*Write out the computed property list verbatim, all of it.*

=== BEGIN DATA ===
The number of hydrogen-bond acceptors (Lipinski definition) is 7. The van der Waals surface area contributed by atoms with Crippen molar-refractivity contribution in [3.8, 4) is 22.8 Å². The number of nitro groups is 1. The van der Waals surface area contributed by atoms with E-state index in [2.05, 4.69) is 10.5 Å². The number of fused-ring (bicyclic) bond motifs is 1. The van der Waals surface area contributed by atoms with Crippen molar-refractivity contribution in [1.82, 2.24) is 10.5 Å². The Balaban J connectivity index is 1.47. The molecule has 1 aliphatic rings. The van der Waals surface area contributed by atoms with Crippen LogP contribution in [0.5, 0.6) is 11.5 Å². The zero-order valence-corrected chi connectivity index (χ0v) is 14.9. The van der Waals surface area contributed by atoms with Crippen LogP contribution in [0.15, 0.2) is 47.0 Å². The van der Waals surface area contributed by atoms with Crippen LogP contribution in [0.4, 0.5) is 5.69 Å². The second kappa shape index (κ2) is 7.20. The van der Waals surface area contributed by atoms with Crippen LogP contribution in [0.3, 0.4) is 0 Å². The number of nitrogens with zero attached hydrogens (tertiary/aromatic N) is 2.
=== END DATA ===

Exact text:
The number of hydrogen-bond acceptors (Lipinski definition) is 7. The van der Waals surface area contributed by atoms with Crippen molar-refractivity contribution in [3.8, 4) is 22.8 Å². The number of nitro groups is 1. The van der Waals surface area contributed by atoms with E-state index in [2.05, 4.69) is 10.5 Å². The number of fused-ring (bicyclic) bond motifs is 1. The van der Waals surface area contributed by atoms with Crippen molar-refractivity contribution in [1.82, 2.24) is 10.5 Å². The Balaban J connectivity index is 1.47. The molecule has 1 aliphatic rings. The van der Waals surface area contributed by atoms with Crippen LogP contribution in [0.5, 0.6) is 11.5 Å². The zero-order valence-corrected chi connectivity index (χ0v) is 14.9. The van der Waals surface area contributed by atoms with Crippen LogP contribution in [0.15, 0.2) is 47.0 Å². The van der Waals surface area contributed by atoms with Crippen LogP contribution in [0.4, 0.5) is 5.69 Å². The second kappa shape index (κ2) is 7.20. The van der Waals surface area contributed by atoms with Crippen LogP contribution in [0.3, 0.4) is 0 Å². The number of nitrogens with zero attached hydrogens (tertiary/aromatic N) is 2.